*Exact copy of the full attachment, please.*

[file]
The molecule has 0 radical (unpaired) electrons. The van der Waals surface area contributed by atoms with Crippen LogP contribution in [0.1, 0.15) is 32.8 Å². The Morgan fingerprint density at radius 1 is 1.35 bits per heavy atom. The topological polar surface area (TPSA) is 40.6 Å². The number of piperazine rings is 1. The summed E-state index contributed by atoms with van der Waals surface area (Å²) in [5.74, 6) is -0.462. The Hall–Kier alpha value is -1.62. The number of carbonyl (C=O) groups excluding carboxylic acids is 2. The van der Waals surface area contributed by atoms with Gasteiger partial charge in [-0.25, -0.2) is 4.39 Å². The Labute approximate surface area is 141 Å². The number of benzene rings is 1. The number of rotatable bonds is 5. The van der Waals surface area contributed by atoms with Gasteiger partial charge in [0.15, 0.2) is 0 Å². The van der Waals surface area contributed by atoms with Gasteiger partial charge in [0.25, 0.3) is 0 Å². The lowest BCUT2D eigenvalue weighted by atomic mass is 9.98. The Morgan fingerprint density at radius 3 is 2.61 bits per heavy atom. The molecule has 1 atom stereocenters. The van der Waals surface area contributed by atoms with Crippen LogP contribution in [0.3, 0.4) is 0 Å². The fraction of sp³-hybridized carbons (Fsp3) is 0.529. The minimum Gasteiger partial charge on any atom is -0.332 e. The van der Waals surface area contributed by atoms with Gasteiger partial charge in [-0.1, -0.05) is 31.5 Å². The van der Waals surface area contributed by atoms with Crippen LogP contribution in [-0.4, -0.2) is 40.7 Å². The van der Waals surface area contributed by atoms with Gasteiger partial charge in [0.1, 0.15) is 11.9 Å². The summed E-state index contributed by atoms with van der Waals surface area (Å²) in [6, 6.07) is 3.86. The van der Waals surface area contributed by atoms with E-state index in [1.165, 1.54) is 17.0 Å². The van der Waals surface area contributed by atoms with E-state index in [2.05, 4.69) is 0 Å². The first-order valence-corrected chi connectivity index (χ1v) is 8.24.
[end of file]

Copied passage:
The molecule has 0 radical (unpaired) electrons. The van der Waals surface area contributed by atoms with Crippen LogP contribution in [0.1, 0.15) is 32.8 Å². The Morgan fingerprint density at radius 1 is 1.35 bits per heavy atom. The topological polar surface area (TPSA) is 40.6 Å². The number of piperazine rings is 1. The summed E-state index contributed by atoms with van der Waals surface area (Å²) in [5.74, 6) is -0.462. The Hall–Kier alpha value is -1.62. The number of carbonyl (C=O) groups excluding carboxylic acids is 2. The van der Waals surface area contributed by atoms with Gasteiger partial charge in [-0.25, -0.2) is 4.39 Å². The Labute approximate surface area is 141 Å². The number of benzene rings is 1. The number of rotatable bonds is 5. The van der Waals surface area contributed by atoms with Gasteiger partial charge in [0.15, 0.2) is 0 Å². The van der Waals surface area contributed by atoms with Gasteiger partial charge in [0.25, 0.3) is 0 Å². The lowest BCUT2D eigenvalue weighted by atomic mass is 9.98. The Morgan fingerprint density at radius 3 is 2.61 bits per heavy atom. The molecule has 1 atom stereocenters. The van der Waals surface area contributed by atoms with Crippen LogP contribution in [0.3, 0.4) is 0 Å². The fraction of sp³-hybridized carbons (Fsp3) is 0.529. The minimum Gasteiger partial charge on any atom is -0.332 e. The van der Waals surface area contributed by atoms with Gasteiger partial charge in [-0.1, -0.05) is 31.5 Å². The van der Waals surface area contributed by atoms with Crippen LogP contribution in [-0.4, -0.2) is 40.7 Å². The van der Waals surface area contributed by atoms with Gasteiger partial charge in [0.1, 0.15) is 11.9 Å². The summed E-state index contributed by atoms with van der Waals surface area (Å²) in [6, 6.07) is 3.86. The van der Waals surface area contributed by atoms with E-state index in [1.165, 1.54) is 17.0 Å². The van der Waals surface area contributed by atoms with E-state index in [2.05, 4.69) is 0 Å². The first-order valence-corrected chi connectivity index (χ1v) is 8.24.